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Unformatted text preview: C HAPTER 2 – C ONDUCTION Consider a wall where the surface temperatures are such that T 1 >T 2 q x = flow rate of heat in the x direction (vector!) [units of Watts] q x is dependent on THREE factors: 1. A  surface area perpendicular to the flow of heat (i.e. y x z ), 2. k – the capacity of material to transfer heat across its body (thermal conductivity) 3. L T – temperature gradient across the thickness of the wall, L T 1 T 2 q x L x These three factors are related together through FOURIER’S LAW : dx dT kA q x Q: why the negative sign? Or, in terms of heat flux q” (q” = q/A) dx dT k q x " Although we are only considering 1D heat flow in this case, Fourier’s Law may be expressed in 3 dimensions: dz dT k dy dT j dx dT i k T k q " where is the del operator NOTE: Fourier’s law is typically written individually for each dimension over which heat flow occurs. The driving force of conduction is the temperature gradient dx dT [ o C/m or K/m] Average gradient: L T T run rise dx dT 1 2 here dx dT , thus q x >0 Instantaneous gradient: may be some function of x If T(x)=Px 2 +Qx+R q x = kA(dT/dx) = kA(2Px+Q) T 2 T 1 L T 1 T 2 dT dx How can you determine if the temperature gradient is linear? Is there an internal source of heat? Is the material through which heat is flowing homogeneous? o Is k constant? Does the surface area perpendicular to the heat flow change with dx? o Increasing crosssectional area = lower flux, more uniform temperature as a function of x r q wall T x T q H EAT T RANSFER P ROPERTIES Thermal Conductivity ( k ) : (W/m•K) High k values are good conductors Low k values are better insulators e.g. Material Temp (K) k (W/mK) Material Temp (K) k (W/mK) Brick 300 0.72 Air 300 0.026 Cork 300 0.039 Copper 300 401 Glass 300 1.4 Aluminum 300 237 More values available in Appendix A k is often given as a constant, but it does vary with T– get a value valid for the T range you are looking at. A more accurate relationship is: aT k k o 1 where k o and a are constants. a can be negative or positive depending on the material. For blends of materials A and B, use a weighted average to determine k : B A eff k a ak k 1 ( a = fraction of material A in the blend) For porous media consisting of a mixture of a stationary solid and a fluid, k depends on the geometry of the porous media (size distribution of pores, pore shape, etc.) Minimum k : heat conducts sequentially through a fluid region of length ɛ L and a solid region of length (1 ɛ ) L: ( fluid forms long, random fingers in solid) q Solid k s Pore (fluid) k f L L f s eff k k k 1 1 min , Maximum k : heat can conduct through either a continuous fluid region of crosssection ɛ w or a continuous solid region of cross section (1 ɛ ) w: (interconnected solid) s f eff k k k...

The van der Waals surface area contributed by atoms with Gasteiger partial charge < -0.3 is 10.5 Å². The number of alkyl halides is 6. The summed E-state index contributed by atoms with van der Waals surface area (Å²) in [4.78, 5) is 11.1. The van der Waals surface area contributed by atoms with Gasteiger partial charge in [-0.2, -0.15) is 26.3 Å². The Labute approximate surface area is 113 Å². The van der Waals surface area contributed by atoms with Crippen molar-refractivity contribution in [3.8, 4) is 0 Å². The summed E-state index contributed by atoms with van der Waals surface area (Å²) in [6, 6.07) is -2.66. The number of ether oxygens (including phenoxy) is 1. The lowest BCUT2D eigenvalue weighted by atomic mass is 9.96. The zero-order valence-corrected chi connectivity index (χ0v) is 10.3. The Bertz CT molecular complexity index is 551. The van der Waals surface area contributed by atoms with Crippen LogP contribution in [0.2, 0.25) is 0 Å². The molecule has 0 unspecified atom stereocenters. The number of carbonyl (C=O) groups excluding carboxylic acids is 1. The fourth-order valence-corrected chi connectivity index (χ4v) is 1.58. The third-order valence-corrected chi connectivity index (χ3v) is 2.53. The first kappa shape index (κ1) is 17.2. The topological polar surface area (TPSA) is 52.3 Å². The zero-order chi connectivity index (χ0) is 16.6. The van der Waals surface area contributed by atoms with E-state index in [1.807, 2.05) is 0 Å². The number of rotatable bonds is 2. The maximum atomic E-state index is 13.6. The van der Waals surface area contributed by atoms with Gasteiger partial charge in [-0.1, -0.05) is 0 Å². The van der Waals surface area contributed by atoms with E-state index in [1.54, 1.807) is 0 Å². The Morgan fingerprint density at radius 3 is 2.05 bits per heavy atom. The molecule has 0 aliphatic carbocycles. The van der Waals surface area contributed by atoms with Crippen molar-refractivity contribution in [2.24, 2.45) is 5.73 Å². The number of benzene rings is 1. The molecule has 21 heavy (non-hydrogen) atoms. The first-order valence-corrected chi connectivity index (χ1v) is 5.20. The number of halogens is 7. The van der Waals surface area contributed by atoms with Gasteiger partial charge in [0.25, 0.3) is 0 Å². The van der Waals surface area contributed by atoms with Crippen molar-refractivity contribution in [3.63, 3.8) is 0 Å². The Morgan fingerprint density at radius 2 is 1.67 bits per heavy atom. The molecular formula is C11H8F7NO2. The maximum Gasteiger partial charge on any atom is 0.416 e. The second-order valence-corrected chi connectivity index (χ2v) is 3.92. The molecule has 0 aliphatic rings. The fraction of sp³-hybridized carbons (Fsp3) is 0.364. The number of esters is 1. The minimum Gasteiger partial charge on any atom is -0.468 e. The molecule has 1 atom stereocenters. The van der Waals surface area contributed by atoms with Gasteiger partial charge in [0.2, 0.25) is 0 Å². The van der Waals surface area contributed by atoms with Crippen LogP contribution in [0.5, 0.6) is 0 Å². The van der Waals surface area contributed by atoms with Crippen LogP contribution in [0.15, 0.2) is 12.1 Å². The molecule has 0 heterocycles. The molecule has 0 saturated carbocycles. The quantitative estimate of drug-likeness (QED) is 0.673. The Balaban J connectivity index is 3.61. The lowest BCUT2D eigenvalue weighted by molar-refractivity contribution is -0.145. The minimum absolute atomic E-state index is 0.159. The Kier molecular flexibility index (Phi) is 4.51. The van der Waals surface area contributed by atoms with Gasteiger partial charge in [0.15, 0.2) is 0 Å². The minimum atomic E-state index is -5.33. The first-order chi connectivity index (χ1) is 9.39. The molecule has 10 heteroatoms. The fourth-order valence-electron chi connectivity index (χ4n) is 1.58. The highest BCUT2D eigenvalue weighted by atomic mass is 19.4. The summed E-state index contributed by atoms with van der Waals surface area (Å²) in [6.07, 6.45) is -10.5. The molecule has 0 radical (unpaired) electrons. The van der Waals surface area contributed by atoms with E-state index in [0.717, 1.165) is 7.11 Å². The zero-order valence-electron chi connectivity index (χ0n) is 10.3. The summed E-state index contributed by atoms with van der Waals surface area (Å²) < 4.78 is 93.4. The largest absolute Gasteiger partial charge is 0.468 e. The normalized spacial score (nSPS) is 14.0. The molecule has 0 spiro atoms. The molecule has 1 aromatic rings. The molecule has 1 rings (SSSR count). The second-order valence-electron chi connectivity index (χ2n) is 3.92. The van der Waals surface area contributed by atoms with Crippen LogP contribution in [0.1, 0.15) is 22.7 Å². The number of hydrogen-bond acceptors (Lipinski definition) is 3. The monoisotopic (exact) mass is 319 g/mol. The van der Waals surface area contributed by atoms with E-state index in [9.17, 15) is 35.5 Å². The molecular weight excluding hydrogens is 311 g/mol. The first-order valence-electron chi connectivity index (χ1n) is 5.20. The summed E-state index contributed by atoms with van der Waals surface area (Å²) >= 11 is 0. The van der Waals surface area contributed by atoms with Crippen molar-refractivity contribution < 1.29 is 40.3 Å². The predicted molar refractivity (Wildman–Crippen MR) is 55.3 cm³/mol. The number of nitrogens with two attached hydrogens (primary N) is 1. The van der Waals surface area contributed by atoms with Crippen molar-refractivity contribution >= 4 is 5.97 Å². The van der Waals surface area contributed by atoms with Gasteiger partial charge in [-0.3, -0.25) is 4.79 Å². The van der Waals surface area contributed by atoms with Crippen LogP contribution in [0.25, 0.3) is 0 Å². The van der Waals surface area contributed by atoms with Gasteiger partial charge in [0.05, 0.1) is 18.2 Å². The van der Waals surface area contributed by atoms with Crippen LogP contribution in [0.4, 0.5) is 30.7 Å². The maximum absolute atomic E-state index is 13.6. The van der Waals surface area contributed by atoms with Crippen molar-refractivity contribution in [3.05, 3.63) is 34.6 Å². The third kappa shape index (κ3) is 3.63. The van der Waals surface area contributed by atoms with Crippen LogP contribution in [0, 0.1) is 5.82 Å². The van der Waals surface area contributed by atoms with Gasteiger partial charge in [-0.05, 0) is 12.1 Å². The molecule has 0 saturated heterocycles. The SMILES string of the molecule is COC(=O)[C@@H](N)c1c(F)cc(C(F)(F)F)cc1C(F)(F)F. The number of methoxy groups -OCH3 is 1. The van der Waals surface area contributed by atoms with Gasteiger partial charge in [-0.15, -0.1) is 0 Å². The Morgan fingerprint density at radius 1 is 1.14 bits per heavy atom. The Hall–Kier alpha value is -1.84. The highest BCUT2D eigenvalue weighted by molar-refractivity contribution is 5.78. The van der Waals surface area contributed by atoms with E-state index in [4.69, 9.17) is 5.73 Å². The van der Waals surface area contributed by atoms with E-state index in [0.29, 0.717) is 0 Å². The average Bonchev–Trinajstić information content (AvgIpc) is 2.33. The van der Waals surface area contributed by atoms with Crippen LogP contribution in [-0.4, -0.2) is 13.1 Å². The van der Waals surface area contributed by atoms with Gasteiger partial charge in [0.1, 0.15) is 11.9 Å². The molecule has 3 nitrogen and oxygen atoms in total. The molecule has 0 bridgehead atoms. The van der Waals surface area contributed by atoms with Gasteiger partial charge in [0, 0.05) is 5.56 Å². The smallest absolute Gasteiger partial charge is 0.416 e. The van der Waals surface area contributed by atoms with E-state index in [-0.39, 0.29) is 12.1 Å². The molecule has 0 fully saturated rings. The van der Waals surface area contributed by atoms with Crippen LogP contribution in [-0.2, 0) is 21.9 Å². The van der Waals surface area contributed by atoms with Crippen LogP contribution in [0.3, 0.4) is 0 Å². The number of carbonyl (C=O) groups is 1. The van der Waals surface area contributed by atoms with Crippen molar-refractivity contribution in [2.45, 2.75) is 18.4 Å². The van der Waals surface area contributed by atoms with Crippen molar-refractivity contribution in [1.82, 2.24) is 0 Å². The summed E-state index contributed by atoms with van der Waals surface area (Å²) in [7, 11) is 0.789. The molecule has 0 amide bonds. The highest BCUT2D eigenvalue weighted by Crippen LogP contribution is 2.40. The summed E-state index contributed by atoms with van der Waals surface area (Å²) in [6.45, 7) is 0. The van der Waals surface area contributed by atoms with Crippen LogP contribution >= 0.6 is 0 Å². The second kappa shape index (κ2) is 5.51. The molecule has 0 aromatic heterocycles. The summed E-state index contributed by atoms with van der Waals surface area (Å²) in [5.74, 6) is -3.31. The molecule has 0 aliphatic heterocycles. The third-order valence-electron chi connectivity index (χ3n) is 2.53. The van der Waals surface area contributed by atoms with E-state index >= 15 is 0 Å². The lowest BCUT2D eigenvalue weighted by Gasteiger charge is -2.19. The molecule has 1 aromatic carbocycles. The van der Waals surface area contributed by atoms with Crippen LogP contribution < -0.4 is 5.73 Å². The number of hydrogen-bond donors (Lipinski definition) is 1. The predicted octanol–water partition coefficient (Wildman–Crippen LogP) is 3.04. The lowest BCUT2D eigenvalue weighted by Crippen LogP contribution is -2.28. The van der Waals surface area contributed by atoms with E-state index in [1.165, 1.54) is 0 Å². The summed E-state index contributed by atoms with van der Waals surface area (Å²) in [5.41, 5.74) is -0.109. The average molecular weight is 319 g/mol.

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This note was uploaded on 01/09/2012 for the course CHEM ENG 2A04 taught by Professor Toddhoare during the Spring '10 term at McMaster University.
 Spring '10
 TODDHOARE

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